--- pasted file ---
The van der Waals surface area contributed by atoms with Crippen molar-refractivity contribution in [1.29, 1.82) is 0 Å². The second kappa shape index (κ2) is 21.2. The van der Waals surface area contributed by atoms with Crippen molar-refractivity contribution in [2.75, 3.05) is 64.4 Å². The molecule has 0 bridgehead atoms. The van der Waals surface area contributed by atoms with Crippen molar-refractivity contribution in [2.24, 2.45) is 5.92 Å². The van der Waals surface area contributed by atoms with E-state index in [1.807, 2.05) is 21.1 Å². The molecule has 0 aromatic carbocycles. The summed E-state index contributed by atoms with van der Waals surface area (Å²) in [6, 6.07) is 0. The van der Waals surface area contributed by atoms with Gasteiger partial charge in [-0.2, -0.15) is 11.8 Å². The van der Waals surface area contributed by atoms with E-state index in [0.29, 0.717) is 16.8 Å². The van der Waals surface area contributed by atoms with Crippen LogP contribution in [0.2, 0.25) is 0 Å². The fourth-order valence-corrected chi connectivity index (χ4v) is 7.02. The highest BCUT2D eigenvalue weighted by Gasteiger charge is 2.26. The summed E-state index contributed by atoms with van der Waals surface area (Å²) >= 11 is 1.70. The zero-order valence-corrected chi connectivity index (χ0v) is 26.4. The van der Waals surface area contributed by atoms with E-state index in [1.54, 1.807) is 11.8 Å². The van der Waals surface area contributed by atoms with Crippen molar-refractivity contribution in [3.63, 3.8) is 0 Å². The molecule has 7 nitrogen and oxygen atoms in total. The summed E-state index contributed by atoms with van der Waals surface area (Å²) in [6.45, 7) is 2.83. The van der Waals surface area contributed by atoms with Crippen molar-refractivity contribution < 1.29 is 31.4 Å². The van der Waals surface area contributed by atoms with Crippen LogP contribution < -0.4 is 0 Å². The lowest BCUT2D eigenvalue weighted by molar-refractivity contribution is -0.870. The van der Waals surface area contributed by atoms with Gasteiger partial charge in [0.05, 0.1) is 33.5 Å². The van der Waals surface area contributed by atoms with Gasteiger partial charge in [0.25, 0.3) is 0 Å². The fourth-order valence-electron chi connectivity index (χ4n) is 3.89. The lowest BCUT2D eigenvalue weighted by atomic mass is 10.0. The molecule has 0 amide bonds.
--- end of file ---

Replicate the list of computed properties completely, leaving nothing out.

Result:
The van der Waals surface area contributed by atoms with Crippen molar-refractivity contribution in [1.29, 1.82) is 0 Å². The second kappa shape index (κ2) is 21.2. The van der Waals surface area contributed by atoms with Crippen molar-refractivity contribution in [2.75, 3.05) is 64.4 Å². The molecule has 0 bridgehead atoms. The van der Waals surface area contributed by atoms with Crippen molar-refractivity contribution in [2.24, 2.45) is 5.92 Å². The van der Waals surface area contributed by atoms with E-state index in [1.807, 2.05) is 21.1 Å². The molecule has 0 aromatic carbocycles. The summed E-state index contributed by atoms with van der Waals surface area (Å²) in [6, 6.07) is 0. The van der Waals surface area contributed by atoms with Gasteiger partial charge in [-0.2, -0.15) is 11.8 Å². The van der Waals surface area contributed by atoms with E-state index in [0.29, 0.717) is 16.8 Å². The van der Waals surface area contributed by atoms with Crippen LogP contribution in [0.2, 0.25) is 0 Å². The fourth-order valence-corrected chi connectivity index (χ4v) is 7.02. The highest BCUT2D eigenvalue weighted by Gasteiger charge is 2.26. The summed E-state index contributed by atoms with van der Waals surface area (Å²) >= 11 is 1.70. The zero-order valence-corrected chi connectivity index (χ0v) is 26.4. The van der Waals surface area contributed by atoms with E-state index in [1.54, 1.807) is 11.8 Å². The van der Waals surface area contributed by atoms with Crippen molar-refractivity contribution in [3.63, 3.8) is 0 Å². The molecule has 7 nitrogen and oxygen atoms in total. The summed E-state index contributed by atoms with van der Waals surface area (Å²) in [6.45, 7) is 2.83. The van der Waals surface area contributed by atoms with Crippen molar-refractivity contribution < 1.29 is 31.4 Å². The van der Waals surface area contributed by atoms with Crippen LogP contribution < -0.4 is 0 Å². The lowest BCUT2D eigenvalue weighted by molar-refractivity contribution is -0.870. The van der Waals surface area contributed by atoms with Gasteiger partial charge in [0.05, 0.1) is 33.5 Å². The van der Waals surface area contributed by atoms with Gasteiger partial charge in [0.25, 0.3) is 0 Å². The fourth-order valence-electron chi connectivity index (χ4n) is 3.89. The lowest BCUT2D eigenvalue weighted by atomic mass is 10.0. The molecule has 0 amide bonds.